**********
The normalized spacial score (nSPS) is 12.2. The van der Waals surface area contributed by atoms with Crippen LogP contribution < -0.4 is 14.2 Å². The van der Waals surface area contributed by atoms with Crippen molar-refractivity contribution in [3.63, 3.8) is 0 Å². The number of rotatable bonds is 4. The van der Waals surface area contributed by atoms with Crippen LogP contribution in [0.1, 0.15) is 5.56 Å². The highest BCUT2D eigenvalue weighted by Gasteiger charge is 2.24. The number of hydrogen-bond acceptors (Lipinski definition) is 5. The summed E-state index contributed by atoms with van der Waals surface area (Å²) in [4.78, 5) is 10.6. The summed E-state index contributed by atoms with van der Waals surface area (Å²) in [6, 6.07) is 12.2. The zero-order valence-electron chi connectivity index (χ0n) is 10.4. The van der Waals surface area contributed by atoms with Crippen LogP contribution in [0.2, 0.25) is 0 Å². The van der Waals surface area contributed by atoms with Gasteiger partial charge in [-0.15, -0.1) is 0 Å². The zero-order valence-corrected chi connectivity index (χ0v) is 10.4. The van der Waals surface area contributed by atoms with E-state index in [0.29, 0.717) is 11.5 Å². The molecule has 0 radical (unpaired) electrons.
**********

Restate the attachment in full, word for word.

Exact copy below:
The normalized spacial score (nSPS) is 12.2. The van der Waals surface area contributed by atoms with Crippen LogP contribution < -0.4 is 14.2 Å². The van der Waals surface area contributed by atoms with Crippen molar-refractivity contribution in [3.63, 3.8) is 0 Å². The number of rotatable bonds is 4. The van der Waals surface area contributed by atoms with Crippen LogP contribution in [0.1, 0.15) is 5.56 Å². The highest BCUT2D eigenvalue weighted by Gasteiger charge is 2.24. The number of hydrogen-bond acceptors (Lipinski definition) is 5. The summed E-state index contributed by atoms with van der Waals surface area (Å²) in [4.78, 5) is 10.6. The summed E-state index contributed by atoms with van der Waals surface area (Å²) in [6, 6.07) is 12.2. The zero-order valence-electron chi connectivity index (χ0n) is 10.4. The van der Waals surface area contributed by atoms with Crippen LogP contribution in [0.2, 0.25) is 0 Å². The van der Waals surface area contributed by atoms with Gasteiger partial charge in [-0.15, -0.1) is 0 Å². The zero-order valence-corrected chi connectivity index (χ0v) is 10.4. The van der Waals surface area contributed by atoms with E-state index in [0.29, 0.717) is 11.5 Å². The molecule has 0 radical (unpaired) electrons.